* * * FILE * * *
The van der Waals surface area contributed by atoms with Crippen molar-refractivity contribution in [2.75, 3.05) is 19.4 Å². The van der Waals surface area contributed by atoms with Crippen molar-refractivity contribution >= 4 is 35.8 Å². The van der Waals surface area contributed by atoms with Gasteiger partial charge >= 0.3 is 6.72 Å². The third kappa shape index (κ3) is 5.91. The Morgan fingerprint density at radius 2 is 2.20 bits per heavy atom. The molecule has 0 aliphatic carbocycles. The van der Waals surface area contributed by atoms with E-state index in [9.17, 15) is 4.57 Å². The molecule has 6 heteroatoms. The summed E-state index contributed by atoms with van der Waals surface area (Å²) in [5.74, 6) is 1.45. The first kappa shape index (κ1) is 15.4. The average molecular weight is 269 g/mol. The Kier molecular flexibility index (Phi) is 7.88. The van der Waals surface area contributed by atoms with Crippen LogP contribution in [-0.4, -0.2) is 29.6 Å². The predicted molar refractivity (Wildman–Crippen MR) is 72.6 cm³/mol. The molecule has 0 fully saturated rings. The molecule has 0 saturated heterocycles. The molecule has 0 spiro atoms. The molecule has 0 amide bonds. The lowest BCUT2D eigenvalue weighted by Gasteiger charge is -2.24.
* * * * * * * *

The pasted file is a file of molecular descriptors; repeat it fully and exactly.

The van der Waals surface area contributed by atoms with Crippen molar-refractivity contribution in [2.75, 3.05) is 19.4 Å². The van der Waals surface area contributed by atoms with Crippen molar-refractivity contribution >= 4 is 35.8 Å². The van der Waals surface area contributed by atoms with Gasteiger partial charge >= 0.3 is 6.72 Å². The third kappa shape index (κ3) is 5.91. The Morgan fingerprint density at radius 2 is 2.20 bits per heavy atom. The molecule has 0 aliphatic carbocycles. The van der Waals surface area contributed by atoms with E-state index in [9.17, 15) is 4.57 Å². The molecule has 6 heteroatoms. The summed E-state index contributed by atoms with van der Waals surface area (Å²) in [5.74, 6) is 1.45. The first kappa shape index (κ1) is 15.4. The average molecular weight is 269 g/mol. The Kier molecular flexibility index (Phi) is 7.88. The van der Waals surface area contributed by atoms with Crippen LogP contribution in [-0.4, -0.2) is 29.6 Å². The predicted molar refractivity (Wildman–Crippen MR) is 72.6 cm³/mol. The molecule has 0 fully saturated rings. The molecule has 0 saturated heterocycles. The molecule has 0 spiro atoms. The molecule has 0 amide bonds. The lowest BCUT2D eigenvalue weighted by Gasteiger charge is -2.24.